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Steve Gleason candidate for Congressional Gold Medal

Steve Gleason has served as an inspiration to people worldwide.

In return, the former Saints star is a candidate to be honored for his work in the areas of Amyotrophic Lateral Sclerosis (ALS) research.

Legislation has been introduced in the U.S. Senate and House of Representatives to award Gleason with the Congressional Gold Medal in response to his work with the Gleason Initiative Foundation, according to a news release from the office of Sen. Bill Cassidy, M.D. (R-LA).

"Steve Gleason was a hero for Saints fans and now he is a hero for all Americans as he finds hope and meaning in overcoming disability and creating greater opportunity for others who are disabled," Dr. Cassidy said in a statement.

Gleason spent seven years as a defensive back and special teams star for the Saints and has battled ALS since 2011. Gleason memorably helped organize the ALS Ice Bucket Challenge in 2014, which raised awareness and generated more than $100 million to fight the disease.

"On behalf of the New Orleans Saints we extend our most sincere support for awarding Steve Gleason with the Congressional Gold Medal," said Saints owner Gayle Benson in a statement. "Along with his wife, Michel, and everyone at Team Gleason, they are courageously confronting ALS with an unwavering determination, unselfishly providing countless afflicted people with the latest in technology and services. Steve is leaving a truly indelible mark in American history."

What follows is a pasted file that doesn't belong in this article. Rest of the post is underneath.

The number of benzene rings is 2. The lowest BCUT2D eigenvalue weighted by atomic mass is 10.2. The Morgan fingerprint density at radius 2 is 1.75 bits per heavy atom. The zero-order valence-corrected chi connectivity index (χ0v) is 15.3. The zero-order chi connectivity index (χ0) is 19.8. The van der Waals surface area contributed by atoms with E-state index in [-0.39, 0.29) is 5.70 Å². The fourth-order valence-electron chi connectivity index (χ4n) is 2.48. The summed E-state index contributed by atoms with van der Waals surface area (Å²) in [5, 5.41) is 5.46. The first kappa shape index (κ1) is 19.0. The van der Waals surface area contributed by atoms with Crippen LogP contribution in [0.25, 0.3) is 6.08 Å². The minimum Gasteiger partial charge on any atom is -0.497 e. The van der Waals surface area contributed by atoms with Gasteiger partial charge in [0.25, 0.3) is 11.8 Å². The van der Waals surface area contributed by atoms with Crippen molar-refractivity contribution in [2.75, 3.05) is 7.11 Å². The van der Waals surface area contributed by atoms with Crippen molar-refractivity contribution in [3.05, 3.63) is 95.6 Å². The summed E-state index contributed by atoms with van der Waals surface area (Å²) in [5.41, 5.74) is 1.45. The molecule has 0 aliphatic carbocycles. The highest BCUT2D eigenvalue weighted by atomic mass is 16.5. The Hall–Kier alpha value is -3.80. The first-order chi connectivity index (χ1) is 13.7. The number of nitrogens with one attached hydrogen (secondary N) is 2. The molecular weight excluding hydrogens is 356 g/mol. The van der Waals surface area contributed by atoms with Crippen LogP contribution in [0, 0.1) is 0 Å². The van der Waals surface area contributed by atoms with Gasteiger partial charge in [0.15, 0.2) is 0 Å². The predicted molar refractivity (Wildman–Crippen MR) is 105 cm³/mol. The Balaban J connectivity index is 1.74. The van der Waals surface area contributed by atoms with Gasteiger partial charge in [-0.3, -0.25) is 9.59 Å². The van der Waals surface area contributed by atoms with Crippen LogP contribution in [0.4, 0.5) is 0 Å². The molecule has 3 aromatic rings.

Along with Cassidy, senators Patty Murray (D-WA), John Kennedy (R-LA) and Maria Cantwell (D-WA), and representatives Cathy McMorris Rodgers (R-WA), Cedric Richmond (D-LA) and Steve Scalise (R-LA) helped introduce the bipartisan, bicameral legislation in the Senate (S.2652) and House to honor Gleason, a Washington state native.

"Steve, a Spokane native, is a hero to me and to so many of us in Eastern Washington," said Rep. Rodgers. "As a tireless advocate for those with ALS and other degenerative diseases, Steve has helped usher legislation through Congress to permanently provide access to important speech-generating devices for those who've lost their ability to communicate. He has chosen to fight back against ALS, and to undergo this very personal battle in the public eye to bring awareness to this disease and the people who it impacts on a daily basis. That's why I'm proud to join in this effort to recognize Steve with the Congressional Gold Medal."

Said Rep. Richmond: "Steve Gleason is not just a beacon of hope in New Orleans, but across the country. His work on the field lifted the hearts of Saints fans, but his work off the field is actually improving lives. Steve is doing remarkable work and is truly an inspiration. Awarding him a Congressional Gold Medal would be the best way to honor him."

The Congressional Gold Medal is the highest civilian honor Congress can bestow.

Previous recipients include Orville and Wilbur Wright, Thomas Edison, Jonas Salk, Irving Berlin, Robert Frost, Bob Hope, Walt Disney, Roberto Clemente, Sir Winston Churchill, John Wayne, the 1980 U.S. Summer Olympic Team, Joe Louis, Jesse Owens, Ruth and Billy Graham, Frank Sinatra, Mother Teresa, Rosa Parks, Jackie Robinson, Dr. Martin Luther King Jr. and Coretta Scott King, Byron Nelson, Arnold Palmer, and Jack Nicklaus.

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